POCUS can be an extremely helpful tool in approaching the patient with undifferentiated shock. The RUSH exam (or more properly, the RUSH protocol, it’s actually a set of POCUS exams packed together for efficiency and ease of memory) was developed for use in the ED, but it is equally useful in the ICU. In the original protocol, the exams are done in a specific order based on the likelihood of the cause. However, in the ICU I often adapt it based on what I already know about my patient (in a patient who just had a big belly surgery I might start with the abdomen, for example). Additionally, this exam is a good starting point for novice sonographers as it incorporates lots of different exams and doesn’t require the use of advanced techniques (like M-mode, color, or measurements). Scott Weingart over at EM:CRIT does a nice overview here, including some recent updates from Jacob Avilla from 5-Minute Sono and some good resources.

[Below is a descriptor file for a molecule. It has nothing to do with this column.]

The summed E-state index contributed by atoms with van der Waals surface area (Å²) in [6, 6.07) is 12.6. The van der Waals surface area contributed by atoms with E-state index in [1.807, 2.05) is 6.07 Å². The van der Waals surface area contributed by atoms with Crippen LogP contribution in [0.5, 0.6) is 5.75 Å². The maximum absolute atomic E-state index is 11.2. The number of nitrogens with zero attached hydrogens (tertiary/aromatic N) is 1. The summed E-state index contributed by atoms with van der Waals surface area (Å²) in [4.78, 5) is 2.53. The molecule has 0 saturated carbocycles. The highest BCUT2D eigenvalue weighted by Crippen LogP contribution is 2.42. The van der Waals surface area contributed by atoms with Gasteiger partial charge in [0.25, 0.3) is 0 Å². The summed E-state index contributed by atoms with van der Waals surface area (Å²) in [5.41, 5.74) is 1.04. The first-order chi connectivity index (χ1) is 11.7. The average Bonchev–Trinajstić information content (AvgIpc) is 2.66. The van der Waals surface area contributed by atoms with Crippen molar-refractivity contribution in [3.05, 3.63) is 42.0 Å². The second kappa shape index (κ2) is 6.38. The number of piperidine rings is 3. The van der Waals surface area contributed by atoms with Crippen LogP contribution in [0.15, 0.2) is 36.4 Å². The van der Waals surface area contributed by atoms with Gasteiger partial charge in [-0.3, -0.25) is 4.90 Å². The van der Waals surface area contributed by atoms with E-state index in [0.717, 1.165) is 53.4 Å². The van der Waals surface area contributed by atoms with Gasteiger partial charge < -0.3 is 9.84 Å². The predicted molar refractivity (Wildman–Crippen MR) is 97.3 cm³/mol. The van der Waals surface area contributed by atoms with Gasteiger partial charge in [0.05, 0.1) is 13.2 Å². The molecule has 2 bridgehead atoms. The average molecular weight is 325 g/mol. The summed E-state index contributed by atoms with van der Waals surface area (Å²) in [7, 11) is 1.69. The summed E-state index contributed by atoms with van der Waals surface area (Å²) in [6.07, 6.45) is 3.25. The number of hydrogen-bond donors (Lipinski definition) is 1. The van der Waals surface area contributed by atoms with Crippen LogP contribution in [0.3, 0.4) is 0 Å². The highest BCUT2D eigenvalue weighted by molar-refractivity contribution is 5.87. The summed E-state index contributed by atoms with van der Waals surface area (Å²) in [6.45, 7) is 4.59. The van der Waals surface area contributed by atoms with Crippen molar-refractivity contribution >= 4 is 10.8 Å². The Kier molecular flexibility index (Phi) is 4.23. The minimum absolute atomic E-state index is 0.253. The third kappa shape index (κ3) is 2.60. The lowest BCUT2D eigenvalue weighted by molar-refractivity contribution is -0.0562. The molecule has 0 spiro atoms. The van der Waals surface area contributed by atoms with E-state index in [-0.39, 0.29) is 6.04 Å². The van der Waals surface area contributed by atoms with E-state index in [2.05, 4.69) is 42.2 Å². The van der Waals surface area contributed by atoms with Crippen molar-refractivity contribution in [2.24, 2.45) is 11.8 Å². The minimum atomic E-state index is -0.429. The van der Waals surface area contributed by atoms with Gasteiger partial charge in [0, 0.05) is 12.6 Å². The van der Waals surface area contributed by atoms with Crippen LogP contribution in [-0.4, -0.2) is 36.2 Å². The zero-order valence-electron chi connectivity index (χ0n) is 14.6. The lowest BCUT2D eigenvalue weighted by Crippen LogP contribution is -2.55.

Here is a card I made for my students to help use the findings from RUSH to differentiate shock states.